Logging roads crisscross thousands of streams in Northwest forests. At each crossing, runoff can spill into the water. A little mud doesn’t hurt. But a lot can choke fish and smother their eggs.
Environmental groups recently won a lawsuit requiring pollution permits for logging roads. But the U.S. Supreme Court could overturn the decision. As part of EarthFix and Investigate West’s series on the 40th Anniversary of the Clean Water Act, Amelia Templeton reports.
When he was a kid, Mark Schmidt would fish for steelhead and salmon on the Molalla river. He’s stay with a friend in a little cabin on the banks.
Schmidt: “If we could so much as hear the raindrops on the shingles in the night, we were aware that we would not be fishing in the morning.”
The Molalla flows from the west slope of the Oregon Cascades. About half watershed is private forestland. Schmidt says in the 60s, the area was being heavily logged. When it rained the logging operations sent sediment pouring down the river.
Schmidt: “It kind of looked like orange wet cement.”
A lot has changed. Today, state Forest Practices Acts, and the Federal CleanWater Act, require timber land owners to follow what’s called best management practies when they log. To protect water quality.
So how do you protect a stream when you’re clearcutting all around it? There are obvious steps, like leaving a buffer of trees untouched to protect the streambank and shade the water.
But it turns out, road engineering is another key step.
Powers: “Roads can frequently contribute up to 90 percent of the sediment going into streams..."
That’s Dave Powers. He’s a Forest and Rangeland Manager for the EPA
“...particularly if they’re not properly designed, located and operated.”
Powers says roads can dramatically change the hydrology of a forest. Their hard, flat surfaces collect and channel rainwater. But they can also do stranger things- intercepting underground flow and bringing that to the surface. And in a storm, all that fast moving water can carry fine sediment into streams.
Powers: “Roads are really a conduit. They deliver from an entire landscape. And in many cases they actually extend the stream network and make it a flashier system.”
The key to fixing problem, Powers says, is keeping roads and streams separated.Most roads collect storm water in ditches. If those ditches empty into streams, they muddy the water. The fix- drain the ditch onto the forest floor instead. It acts like a filter, or a sponge.
Jeff Mehlschau is an engineer with Weyerhauser. He works on their tree farm in the Molalla basin. In the same place where the river ran orange in the 1960s.
Mehlschau is rebuilding the North Folk Molalla road to prepare for a big timber harvest.
Mehlschau: “Over the next 18 months, we’ll have 1000 to 12 hundred log trucks coming down this road. That gets our anena up.”
Mehlschau points out a place where the road runs into a cascading stream.
Mehlschau: “We do have a live stream behind us. And right up here is our cross drain.”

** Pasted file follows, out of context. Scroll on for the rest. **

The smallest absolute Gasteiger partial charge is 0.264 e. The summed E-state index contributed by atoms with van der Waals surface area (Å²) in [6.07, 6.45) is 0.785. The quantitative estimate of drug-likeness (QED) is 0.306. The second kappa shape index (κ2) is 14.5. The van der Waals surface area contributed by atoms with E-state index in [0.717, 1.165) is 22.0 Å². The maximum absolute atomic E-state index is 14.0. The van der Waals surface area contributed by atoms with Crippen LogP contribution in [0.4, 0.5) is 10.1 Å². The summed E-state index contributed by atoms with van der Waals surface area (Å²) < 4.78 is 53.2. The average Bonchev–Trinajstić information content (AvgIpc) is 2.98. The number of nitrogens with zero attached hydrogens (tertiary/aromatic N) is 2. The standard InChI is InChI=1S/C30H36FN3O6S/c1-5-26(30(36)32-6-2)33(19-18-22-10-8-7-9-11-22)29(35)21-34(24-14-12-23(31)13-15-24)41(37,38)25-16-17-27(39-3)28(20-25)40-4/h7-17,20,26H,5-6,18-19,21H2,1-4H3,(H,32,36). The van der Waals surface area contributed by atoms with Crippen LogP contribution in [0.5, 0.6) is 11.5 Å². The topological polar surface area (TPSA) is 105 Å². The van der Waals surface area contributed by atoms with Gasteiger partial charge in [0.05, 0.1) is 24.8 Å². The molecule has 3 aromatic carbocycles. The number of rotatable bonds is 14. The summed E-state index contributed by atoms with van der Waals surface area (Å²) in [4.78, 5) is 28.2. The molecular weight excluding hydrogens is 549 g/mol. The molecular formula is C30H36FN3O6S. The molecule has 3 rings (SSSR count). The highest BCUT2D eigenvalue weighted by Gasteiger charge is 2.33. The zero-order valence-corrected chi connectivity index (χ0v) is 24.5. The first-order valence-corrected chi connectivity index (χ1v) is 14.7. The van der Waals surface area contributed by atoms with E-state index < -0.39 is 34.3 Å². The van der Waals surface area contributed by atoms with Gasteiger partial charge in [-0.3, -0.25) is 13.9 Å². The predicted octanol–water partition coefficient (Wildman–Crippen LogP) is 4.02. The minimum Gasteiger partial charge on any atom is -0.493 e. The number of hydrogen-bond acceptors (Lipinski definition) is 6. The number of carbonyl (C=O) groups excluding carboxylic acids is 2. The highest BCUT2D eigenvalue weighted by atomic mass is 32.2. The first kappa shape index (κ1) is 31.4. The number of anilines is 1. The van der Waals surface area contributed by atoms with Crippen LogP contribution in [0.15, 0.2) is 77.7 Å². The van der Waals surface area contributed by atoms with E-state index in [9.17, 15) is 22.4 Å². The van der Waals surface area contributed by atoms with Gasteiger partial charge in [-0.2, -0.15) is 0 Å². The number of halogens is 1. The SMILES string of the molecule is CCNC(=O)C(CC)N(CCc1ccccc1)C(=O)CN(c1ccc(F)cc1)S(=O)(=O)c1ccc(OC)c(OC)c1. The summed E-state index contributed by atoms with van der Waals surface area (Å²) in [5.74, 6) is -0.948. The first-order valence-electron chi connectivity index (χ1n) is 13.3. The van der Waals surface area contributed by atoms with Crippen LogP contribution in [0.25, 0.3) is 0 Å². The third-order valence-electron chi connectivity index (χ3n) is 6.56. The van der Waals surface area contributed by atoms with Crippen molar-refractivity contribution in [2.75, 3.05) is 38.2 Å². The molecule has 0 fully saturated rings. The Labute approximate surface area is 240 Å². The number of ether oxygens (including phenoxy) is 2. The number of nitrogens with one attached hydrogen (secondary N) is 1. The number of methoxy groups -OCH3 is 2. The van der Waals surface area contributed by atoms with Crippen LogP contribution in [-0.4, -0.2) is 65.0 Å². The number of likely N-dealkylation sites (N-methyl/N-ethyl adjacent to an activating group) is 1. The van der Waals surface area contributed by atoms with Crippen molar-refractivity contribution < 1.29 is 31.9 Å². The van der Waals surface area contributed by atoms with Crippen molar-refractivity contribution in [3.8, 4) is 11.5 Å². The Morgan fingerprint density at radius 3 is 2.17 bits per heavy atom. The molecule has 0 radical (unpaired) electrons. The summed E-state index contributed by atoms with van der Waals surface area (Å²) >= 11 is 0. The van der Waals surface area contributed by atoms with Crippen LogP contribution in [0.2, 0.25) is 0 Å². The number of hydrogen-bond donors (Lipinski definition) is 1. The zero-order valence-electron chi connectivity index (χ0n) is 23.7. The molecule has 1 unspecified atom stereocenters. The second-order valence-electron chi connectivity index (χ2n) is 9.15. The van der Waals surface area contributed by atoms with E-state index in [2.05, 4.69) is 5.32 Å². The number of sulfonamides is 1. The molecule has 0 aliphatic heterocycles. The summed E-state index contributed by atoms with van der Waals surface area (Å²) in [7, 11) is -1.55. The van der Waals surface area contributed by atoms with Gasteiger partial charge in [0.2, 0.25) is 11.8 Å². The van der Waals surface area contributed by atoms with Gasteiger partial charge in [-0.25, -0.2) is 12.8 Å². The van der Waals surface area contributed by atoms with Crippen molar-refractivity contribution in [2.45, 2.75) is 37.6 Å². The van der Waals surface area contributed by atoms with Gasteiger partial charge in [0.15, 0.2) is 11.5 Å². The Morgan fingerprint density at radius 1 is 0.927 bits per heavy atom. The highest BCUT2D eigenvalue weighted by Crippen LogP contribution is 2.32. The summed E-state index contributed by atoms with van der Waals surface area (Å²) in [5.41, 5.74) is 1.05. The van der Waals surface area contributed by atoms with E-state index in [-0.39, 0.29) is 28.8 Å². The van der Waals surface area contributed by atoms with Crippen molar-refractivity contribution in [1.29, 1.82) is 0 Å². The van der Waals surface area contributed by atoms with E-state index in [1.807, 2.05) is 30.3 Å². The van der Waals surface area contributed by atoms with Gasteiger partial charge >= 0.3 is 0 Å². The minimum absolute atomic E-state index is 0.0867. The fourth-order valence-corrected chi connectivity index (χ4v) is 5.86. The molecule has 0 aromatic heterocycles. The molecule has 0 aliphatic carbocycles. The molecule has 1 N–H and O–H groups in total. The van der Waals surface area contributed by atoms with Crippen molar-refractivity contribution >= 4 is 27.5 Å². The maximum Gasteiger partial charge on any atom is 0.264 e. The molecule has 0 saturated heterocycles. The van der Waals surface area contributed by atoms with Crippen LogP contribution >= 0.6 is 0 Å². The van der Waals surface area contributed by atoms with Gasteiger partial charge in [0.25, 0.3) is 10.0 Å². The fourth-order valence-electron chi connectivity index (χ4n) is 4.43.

When a storm hits, this cross drain should direct muddy runoff underneath the road, away from the stream.
Mehlschau says his roads are well maintained. And none of his ditches are polluting streams with muddy runoff. Weyerhauser says it spends between $7 million and $12 million a year in the Northwest, bringing its old roads up to code.
But a recent compliance study in Washington state found that 1 in 10 logging roads is still draining runoff into a stream. And older data suggests that in Oregon, 1 in 4 logging roads may still be connected to the stream network.
Mark Riskedahl is an attorney with the Northwest Environmental Defense Center. He thinks the timber industry should be required to get pollution permits for the runoff from their roads. Those permits would place a limit on how much sediment a company could
Riskedahl: “So scrapyards, gravel mines. Municipalities have to get these permits for discharges from road networks in cities large and small. ”
Riskedahl’s group filed a lawsuit over an EPA rule that exempts forest roads from needing pollution permits. And it won its case before a lower court.
Riskedahl: “Why should, you know, Wall Street timber investment firms and huge timber companies get special treatment under the Clean Water Act. If they’re generating pollution, they should be held accountable just as everybody else is.”
But the Supreme Court has agreed to review that decision and could reverse it.
And pretty much everyone- congress, even the EPA- is opposed to the idea of permits for sediment.
The timber industry says the permits would just amount to more paperwork.
And that state regulations are already cleaning up the water.
On the Molalla, at least, there is some evidence that the state’s system of setting guidelines for road design and maintenance is working.
Mark Schmidt, who used to fish here as a kid, is now a native fish steward. He says the Molalla occasionally gets murky for a day or two, but mostly, the river is clear.
Schmidt: “We don’t have anywhere nears the turbidity in the river that we did in the 1960s. I mean, there’s just no comparison.”
And that, Schmidt says, is very good news for fish.
Copyright 2012 Oregon Public Broadcasting